To the children's delight we found the marina was attached to Ocean World Marine Park. We spent the following day at the park and the children and I did the Royal Dolphin Swim which gave us an hour in the water with the trained dolphins, it was amazing. There were two dolphins in the water with us and at the trainers instruction a dolphin would come up and kiss you and let you cuddle it. They also pushed us around the pool you start off floating on your tummy legs straight and slightly apart then 2 dolphins come along and put their snout on the ball of your foot then push you along and up into the air. We also had a tow where we had to tread water with our arms out and then the two dolphins come on either side of you and you grab their fins and they tow you along. They also pushed us along on a boogie board. Another was a tummy pull where they would come along in front of you on their back and you grab hold of both side fins and they pulled you along. A very funny thing was that you wave your hands in front of them and they sing then if you tickle them under their snout they start splashing you. It was a fabulous experience and we all felt very privileged to be so close to the beautiful creatures. Something that will stay with us for the rest of our lives. Then in the afternoon we went to watch the dolphin show and they asked Cameron if he would like to volunteer, he jumped at the chance. One of the things he did was to be held up in the air by one of the trainers as he was balancing on the snouts of two dolphins and being pushed around the pool at quite a speed. The dolphins can swim at 35knot an hour. I think Cameron quite enjoyed the limelight.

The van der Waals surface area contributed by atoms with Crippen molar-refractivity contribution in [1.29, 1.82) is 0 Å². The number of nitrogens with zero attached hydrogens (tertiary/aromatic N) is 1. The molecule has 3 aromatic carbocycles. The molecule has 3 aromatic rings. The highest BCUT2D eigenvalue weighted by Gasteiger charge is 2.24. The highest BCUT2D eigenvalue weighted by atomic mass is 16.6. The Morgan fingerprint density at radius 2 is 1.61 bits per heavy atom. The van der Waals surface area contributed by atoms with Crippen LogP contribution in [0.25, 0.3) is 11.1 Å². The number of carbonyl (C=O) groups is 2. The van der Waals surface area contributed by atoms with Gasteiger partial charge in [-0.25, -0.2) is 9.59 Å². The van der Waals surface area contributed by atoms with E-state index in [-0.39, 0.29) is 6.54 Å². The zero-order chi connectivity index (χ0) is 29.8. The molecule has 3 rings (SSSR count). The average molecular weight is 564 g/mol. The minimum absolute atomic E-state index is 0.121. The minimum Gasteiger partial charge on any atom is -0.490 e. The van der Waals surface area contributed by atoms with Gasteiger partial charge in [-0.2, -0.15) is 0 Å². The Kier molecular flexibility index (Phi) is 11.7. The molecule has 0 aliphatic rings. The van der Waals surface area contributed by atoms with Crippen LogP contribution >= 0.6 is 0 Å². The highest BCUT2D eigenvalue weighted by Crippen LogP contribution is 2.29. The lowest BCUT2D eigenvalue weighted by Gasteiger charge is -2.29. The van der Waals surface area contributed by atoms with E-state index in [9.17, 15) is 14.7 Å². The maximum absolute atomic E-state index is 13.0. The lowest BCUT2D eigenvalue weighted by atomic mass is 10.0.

The following day we spent at a lovely Lifestyle Resort where they tried to sell us timeshare type package. Yesterday we got a hire car and went up into the hills to a river with many waterfalls where we were taken by guides up the river, Andrew and Sophia then climbed various stairs and ropes and were sometimes pulled up waterfalls by the guides only to turn around and come back down by either sliding down the waterfall or jumping off into the pool, they did 6 waterfalls ranging from 6 to 20 feet drops. They both really enjoyed it, I did 3 and found them a little scary, Cameron was'nt allowed to do it as he didn't meet the height regulations.
We have enjoyed our time here, there are quite a few tourist in certain areas but the country is still quite undeveloped the main industry is agriculture and an average wage is apparently about $US2000 per year. The people here are very friendly and welcoming. There was quite a bit of security around the marina and other tourist hotels.
Tomorrow 5th February we head to the Southern Bahamas.
This marina is on the Atlantic Coast it is not in a harbour or river, it was made by putting in a very big circular break wall and there is a canal to the north to enter, as I sit on the boat typing this update I can hear the waves crashing on the break wall and nearby beach.